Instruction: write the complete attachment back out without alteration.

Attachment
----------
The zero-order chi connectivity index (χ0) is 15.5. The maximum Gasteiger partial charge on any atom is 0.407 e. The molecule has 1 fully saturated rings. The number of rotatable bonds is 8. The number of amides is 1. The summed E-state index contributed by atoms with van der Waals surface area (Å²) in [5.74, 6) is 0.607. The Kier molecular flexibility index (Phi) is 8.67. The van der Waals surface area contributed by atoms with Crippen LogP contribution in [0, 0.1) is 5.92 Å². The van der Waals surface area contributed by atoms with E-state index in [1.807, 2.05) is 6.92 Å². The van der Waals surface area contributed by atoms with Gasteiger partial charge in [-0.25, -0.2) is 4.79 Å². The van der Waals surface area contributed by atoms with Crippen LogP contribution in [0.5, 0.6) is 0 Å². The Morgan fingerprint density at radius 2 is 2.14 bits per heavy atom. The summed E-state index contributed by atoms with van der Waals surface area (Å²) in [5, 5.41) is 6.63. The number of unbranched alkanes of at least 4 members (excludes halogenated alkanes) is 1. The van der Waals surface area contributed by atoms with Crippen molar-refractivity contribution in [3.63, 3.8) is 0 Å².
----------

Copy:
The zero-order chi connectivity index (χ0) is 15.5. The maximum Gasteiger partial charge on any atom is 0.407 e. The molecule has 1 fully saturated rings. The number of rotatable bonds is 8. The number of amides is 1. The summed E-state index contributed by atoms with van der Waals surface area (Å²) in [5.74, 6) is 0.607. The Kier molecular flexibility index (Phi) is 8.67. The van der Waals surface area contributed by atoms with Crippen LogP contribution in [0, 0.1) is 5.92 Å². The van der Waals surface area contributed by atoms with E-state index in [1.807, 2.05) is 6.92 Å². The van der Waals surface area contributed by atoms with Gasteiger partial charge in [-0.25, -0.2) is 4.79 Å². The van der Waals surface area contributed by atoms with Crippen LogP contribution in [0.5, 0.6) is 0 Å². The Morgan fingerprint density at radius 2 is 2.14 bits per heavy atom. The summed E-state index contributed by atoms with van der Waals surface area (Å²) in [5, 5.41) is 6.63. The number of unbranched alkanes of at least 4 members (excludes halogenated alkanes) is 1. The van der Waals surface area contributed by atoms with Crippen molar-refractivity contribution in [3.63, 3.8) is 0 Å².